Charles M. Rosenberg


(b ?Mantua; fl c. 1453–82).

Italian illuminator. Although he may have been in Ferrara as early as 1453, he is first unambiguously recorded in 1455, in the contract for the sumptuously decorated Bible of Borso d’Este (1455–61; Modena, Bib. Estense, MS. V.G. 12, lat. 422–3). Este court records refer to Franco ‘da Mantova’, but it is not obvious where he received his earliest training. His early style, in the Bible illuminations, reveals a certain courtly quality and naturalism of detail associated with a Lombard background, but these characteristics are tempered by a degree of sobriety. Figures tend to be large-scale, their heavy garments falling in long, straight patterns or gathered into broader, broken folds. Landscapes are schematic and airless, often marked by relatively dense foliage and wavelike hills. His palette is cool and opaque.

It is generally agreed that Franco left Ferrara early in the 1460s to work in the Veneto, where he remained until ...


Cristina Gonzalez

(b Sahagún, León, 1499; d Mexico, 1590).

Spanish writer, missionary, linguist, and ethnographer. Bernardino de Sahagún wrote and compiled the Historia general de las cosas de Nueva España (c. 1577), a comprehensive account of the Aztecs. Before arriving in New Spain (Mexico), he studied at the prestigious Universidad de Salamanca, one of the principle centers of culture in western Europe. He took the habit of the Franciscans while still a student. In 1529, at the invitation of friar Antonio de Ciudad Rodrigo, one of the twelve Franciscan friars to arrive in Mexico with Martín de Valencia in 1524, he sailed to New Spain as a missionary. In Mexico City he witnessed the ruins of the Templo Mayor and, according to friar Juan de Torquemada, commissioned a painting of the site and sent it to Spain. He was custodian of the monastery in Tlalmanalco and also resided at the monastery in Xochimilco before becoming a teacher of classics and history at the trilingual imperial Colegio de Santa Cruz de Tlatelolco in ...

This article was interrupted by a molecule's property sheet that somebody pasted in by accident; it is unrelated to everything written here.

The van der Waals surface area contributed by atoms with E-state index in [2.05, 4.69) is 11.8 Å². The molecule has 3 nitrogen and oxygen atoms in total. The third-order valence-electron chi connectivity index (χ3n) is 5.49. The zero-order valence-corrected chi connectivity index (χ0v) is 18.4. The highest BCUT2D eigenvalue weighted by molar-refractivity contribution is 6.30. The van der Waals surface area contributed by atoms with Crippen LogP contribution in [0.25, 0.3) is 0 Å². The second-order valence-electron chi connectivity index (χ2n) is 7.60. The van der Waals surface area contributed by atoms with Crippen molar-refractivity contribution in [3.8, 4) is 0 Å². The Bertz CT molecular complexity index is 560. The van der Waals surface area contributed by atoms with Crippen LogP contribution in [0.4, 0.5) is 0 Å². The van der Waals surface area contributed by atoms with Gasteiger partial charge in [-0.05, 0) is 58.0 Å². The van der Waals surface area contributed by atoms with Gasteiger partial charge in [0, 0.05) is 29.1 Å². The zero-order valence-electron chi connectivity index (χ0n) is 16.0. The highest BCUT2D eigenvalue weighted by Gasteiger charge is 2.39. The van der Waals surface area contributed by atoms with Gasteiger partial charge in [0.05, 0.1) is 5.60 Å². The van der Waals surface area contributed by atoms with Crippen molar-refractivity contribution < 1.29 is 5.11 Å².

Christopher L. C. E. Witcombe

(Martínez [Martini; Martino] de)

(b ?Salamanca, Spain, 1478; d Rome, 5 July, 1562).

Spanish book and print publisher, active in Italy. Salamanca was in Rome by 1519 when he published Amadis de Gaula. Subsequently he published Ordo perpetuus divini officii secundu[m] Romana[m] Curia[m] (1520; printed by Antonio Blado), Esplandian (1525), La Celestina (c. 1525; with Jacopo Giunta), Antonio de Guevara’s Libro aureo de Marco Aurelio (1531), a Quignon Breviary (1535; with Giunta and Blado), Hernando da Salazar’s Las yglesias & indulgentias de Roma (1539), Las obras de Boscan (1547), a writing manual (1548; printed by the Dorico brothers) and Juan de Valverde’s Historia de la composicion del cuerpo humano (1556; with Antoine Lafréry). In 1538 he began also to publish prints. His address, often abbreviated (Ant. Sal. exc.), appears on the second or later state of over 250 prints. Of this number, at least 150 are by ...


Federica Toniolo

(b Padua, 1435 or 1438; d Padua, after 1518).

Italian scribe and illuminator. He was also the most important humanist scribe in Padua, whose monumental epigraphic style was influential also in Rome and Naples. He is first documented as ‘scriptor’ at the end of the 1450s in Padua, where he was in contact with academic circles and in particular with Bernardo Bembo (1422–1519), a Venetian patrician, who in those years was a student in Padua and for whom Sanvito produced splendid manuscripts (e.g. the Oratio gratulatoria, London, BL, Add. MS. 14787). In these, as in other works executed in Padua in the late 1450s and early 1460s, script and decoration were revived in a humanist and antiquarian vein, aimed at recreating the Classical codex. From 1469 to 1501 Sanvito was in Rome at the papal court, where he transcribed numerous books, some signed with the monogram b.s., for such illustrious patrons as the humanist Bartolomeo Sacchi or il Platina (...